Rope work—making an animal halter
Saturday 4 March 2017
For those who would like to be able to make their own bespoke halters for use in animal husbandry or for those who would like to experience making their own rope and extending their knot-tying skills. This course will teach the basics of splicing including a halter eye splice, back splice, an eye splice, long and short splicing, explaining the uses and limitations of each. You will also learn the basic principles of rope making and make the rope which you will use for your final project. Working in three ply cords in both natural and man-made fibres over the day. The final result will be a cotton rope halter that you will be able take home to use or admire long into the future.
Charlie Tyrrell has been knot tying since he was a cub scout. He found he had an outstanding ability for tying knots when an old seaman ran an evening devoted to knot tying. Since then knot tying has become second nature. He has been active in the International Guild of Knot Tyers and can be found demonstrating his craft at many local shows through out the summer. He is keen on to pass his knowledge to others to maintain the knotting knowledge base. See his website: www.knotcraft.co.uk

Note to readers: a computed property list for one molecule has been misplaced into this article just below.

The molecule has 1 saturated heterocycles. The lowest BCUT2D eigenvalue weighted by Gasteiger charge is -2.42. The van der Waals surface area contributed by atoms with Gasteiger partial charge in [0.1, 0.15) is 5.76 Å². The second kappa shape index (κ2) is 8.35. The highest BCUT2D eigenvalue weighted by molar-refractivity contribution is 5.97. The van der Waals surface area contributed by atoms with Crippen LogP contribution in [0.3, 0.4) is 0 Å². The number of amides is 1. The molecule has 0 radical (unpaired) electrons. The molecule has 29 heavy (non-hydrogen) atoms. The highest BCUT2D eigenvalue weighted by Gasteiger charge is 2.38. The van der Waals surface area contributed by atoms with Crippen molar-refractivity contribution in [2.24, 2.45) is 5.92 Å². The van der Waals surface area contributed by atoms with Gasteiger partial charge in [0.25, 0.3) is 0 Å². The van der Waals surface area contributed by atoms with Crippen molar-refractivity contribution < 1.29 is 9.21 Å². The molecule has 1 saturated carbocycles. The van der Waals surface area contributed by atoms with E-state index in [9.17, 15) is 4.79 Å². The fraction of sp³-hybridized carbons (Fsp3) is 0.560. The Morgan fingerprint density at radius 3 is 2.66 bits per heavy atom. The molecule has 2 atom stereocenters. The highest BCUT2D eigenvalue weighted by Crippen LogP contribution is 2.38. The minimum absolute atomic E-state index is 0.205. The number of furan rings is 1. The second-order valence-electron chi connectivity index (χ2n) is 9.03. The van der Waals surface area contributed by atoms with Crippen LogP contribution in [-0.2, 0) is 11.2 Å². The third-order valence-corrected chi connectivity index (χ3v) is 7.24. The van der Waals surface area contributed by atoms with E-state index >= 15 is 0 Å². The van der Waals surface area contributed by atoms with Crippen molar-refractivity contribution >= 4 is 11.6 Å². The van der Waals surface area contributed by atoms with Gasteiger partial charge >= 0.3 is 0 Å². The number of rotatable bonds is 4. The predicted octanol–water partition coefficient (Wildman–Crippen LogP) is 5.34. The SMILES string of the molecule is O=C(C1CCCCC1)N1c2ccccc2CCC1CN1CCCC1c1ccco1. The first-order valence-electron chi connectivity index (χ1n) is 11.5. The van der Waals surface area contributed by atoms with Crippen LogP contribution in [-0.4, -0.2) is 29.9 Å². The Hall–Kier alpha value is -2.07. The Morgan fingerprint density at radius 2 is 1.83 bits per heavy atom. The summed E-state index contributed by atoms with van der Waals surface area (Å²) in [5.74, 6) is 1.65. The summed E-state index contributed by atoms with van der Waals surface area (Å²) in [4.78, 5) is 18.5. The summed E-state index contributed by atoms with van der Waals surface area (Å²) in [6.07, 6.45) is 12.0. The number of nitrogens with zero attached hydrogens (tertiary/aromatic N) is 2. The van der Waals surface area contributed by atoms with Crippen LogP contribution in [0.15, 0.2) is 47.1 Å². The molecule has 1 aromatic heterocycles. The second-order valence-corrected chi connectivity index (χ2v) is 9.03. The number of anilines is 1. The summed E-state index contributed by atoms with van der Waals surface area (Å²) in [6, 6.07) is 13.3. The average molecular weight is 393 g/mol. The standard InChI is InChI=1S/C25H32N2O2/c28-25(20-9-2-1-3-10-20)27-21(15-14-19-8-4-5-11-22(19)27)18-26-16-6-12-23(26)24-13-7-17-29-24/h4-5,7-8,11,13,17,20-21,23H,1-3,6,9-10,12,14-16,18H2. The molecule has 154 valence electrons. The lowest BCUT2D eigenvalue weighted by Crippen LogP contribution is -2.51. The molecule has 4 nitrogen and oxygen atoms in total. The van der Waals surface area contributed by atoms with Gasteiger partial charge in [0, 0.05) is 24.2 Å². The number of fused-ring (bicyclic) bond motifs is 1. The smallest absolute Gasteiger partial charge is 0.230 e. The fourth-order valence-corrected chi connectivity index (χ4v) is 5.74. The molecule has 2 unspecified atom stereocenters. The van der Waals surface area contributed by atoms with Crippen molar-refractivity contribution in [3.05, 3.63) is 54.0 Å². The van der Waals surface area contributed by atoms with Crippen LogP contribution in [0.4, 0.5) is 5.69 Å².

Please bring with you a pen and paper for taking notes. If you have particularly soft hands a pair of close fitting gardening gloves may be useful as rope can be quite rough.
£55 per person, to include tuition, teas and coffees. The Museum café will be open or you can bring a packed lunch.
The course will take place in the Downland Gridshell, it is advisable to wear layers as this building can be cool.
The Weald & Downland Living Museum has over 45 historic building exhibits. It is also home to the award winning and innovative Downland Gridshell, which houses a conservation workshop and artefact store, and is also used for many practical courses. The Museum runs a full programme of courses in historic building conservation and traditional rural trades and crafts, along with MSc programmes in Building Conservation and Timber Building Conservation validated by the University of York. Please telephone for further details.